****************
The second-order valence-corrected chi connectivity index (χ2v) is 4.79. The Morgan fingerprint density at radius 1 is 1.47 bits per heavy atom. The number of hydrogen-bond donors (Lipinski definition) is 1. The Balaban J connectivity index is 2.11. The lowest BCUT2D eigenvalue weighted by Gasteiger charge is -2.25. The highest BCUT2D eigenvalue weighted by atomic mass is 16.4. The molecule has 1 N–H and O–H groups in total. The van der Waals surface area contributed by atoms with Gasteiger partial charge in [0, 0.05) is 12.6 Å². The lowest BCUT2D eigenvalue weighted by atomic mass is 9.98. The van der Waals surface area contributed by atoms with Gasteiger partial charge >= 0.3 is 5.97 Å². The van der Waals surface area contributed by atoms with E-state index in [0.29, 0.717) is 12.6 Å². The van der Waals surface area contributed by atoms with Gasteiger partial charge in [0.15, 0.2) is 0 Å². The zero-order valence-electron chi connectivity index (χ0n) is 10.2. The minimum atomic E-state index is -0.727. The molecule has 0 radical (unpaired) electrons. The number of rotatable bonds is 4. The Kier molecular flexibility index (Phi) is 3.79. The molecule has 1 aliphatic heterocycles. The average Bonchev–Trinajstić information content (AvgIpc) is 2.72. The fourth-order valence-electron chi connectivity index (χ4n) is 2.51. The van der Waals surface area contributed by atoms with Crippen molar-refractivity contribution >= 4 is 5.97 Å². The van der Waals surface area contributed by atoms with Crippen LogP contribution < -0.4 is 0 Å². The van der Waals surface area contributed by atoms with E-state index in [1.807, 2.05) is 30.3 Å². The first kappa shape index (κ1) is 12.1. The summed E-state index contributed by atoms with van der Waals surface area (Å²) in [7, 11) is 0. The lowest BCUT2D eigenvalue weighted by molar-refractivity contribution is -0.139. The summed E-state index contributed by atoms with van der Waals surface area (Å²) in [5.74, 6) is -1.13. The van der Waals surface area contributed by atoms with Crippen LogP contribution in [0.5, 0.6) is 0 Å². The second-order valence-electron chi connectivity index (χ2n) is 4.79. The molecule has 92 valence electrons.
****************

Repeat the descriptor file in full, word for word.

The second-order valence-corrected chi connectivity index (χ2v) is 4.79. The Morgan fingerprint density at radius 1 is 1.47 bits per heavy atom. The number of hydrogen-bond donors (Lipinski definition) is 1. The Balaban J connectivity index is 2.11. The lowest BCUT2D eigenvalue weighted by Gasteiger charge is -2.25. The highest BCUT2D eigenvalue weighted by atomic mass is 16.4. The molecule has 1 N–H and O–H groups in total. The van der Waals surface area contributed by atoms with Gasteiger partial charge in [0, 0.05) is 12.6 Å². The lowest BCUT2D eigenvalue weighted by atomic mass is 9.98. The van der Waals surface area contributed by atoms with Gasteiger partial charge >= 0.3 is 5.97 Å². The van der Waals surface area contributed by atoms with E-state index in [0.29, 0.717) is 12.6 Å². The van der Waals surface area contributed by atoms with Gasteiger partial charge in [0.15, 0.2) is 0 Å². The zero-order valence-electron chi connectivity index (χ0n) is 10.2. The minimum atomic E-state index is -0.727. The molecule has 0 radical (unpaired) electrons. The number of rotatable bonds is 4. The Kier molecular flexibility index (Phi) is 3.79. The molecule has 1 aliphatic heterocycles. The average Bonchev–Trinajstić information content (AvgIpc) is 2.72. The fourth-order valence-electron chi connectivity index (χ4n) is 2.51. The van der Waals surface area contributed by atoms with Crippen molar-refractivity contribution >= 4 is 5.97 Å². The van der Waals surface area contributed by atoms with Crippen LogP contribution < -0.4 is 0 Å². The van der Waals surface area contributed by atoms with E-state index in [1.807, 2.05) is 30.3 Å². The first kappa shape index (κ1) is 12.1. The summed E-state index contributed by atoms with van der Waals surface area (Å²) in [7, 11) is 0. The lowest BCUT2D eigenvalue weighted by molar-refractivity contribution is -0.139. The summed E-state index contributed by atoms with van der Waals surface area (Å²) in [5.74, 6) is -1.13. The van der Waals surface area contributed by atoms with Crippen LogP contribution in [0.5, 0.6) is 0 Å². The second-order valence-electron chi connectivity index (χ2n) is 4.79. The molecule has 92 valence electrons.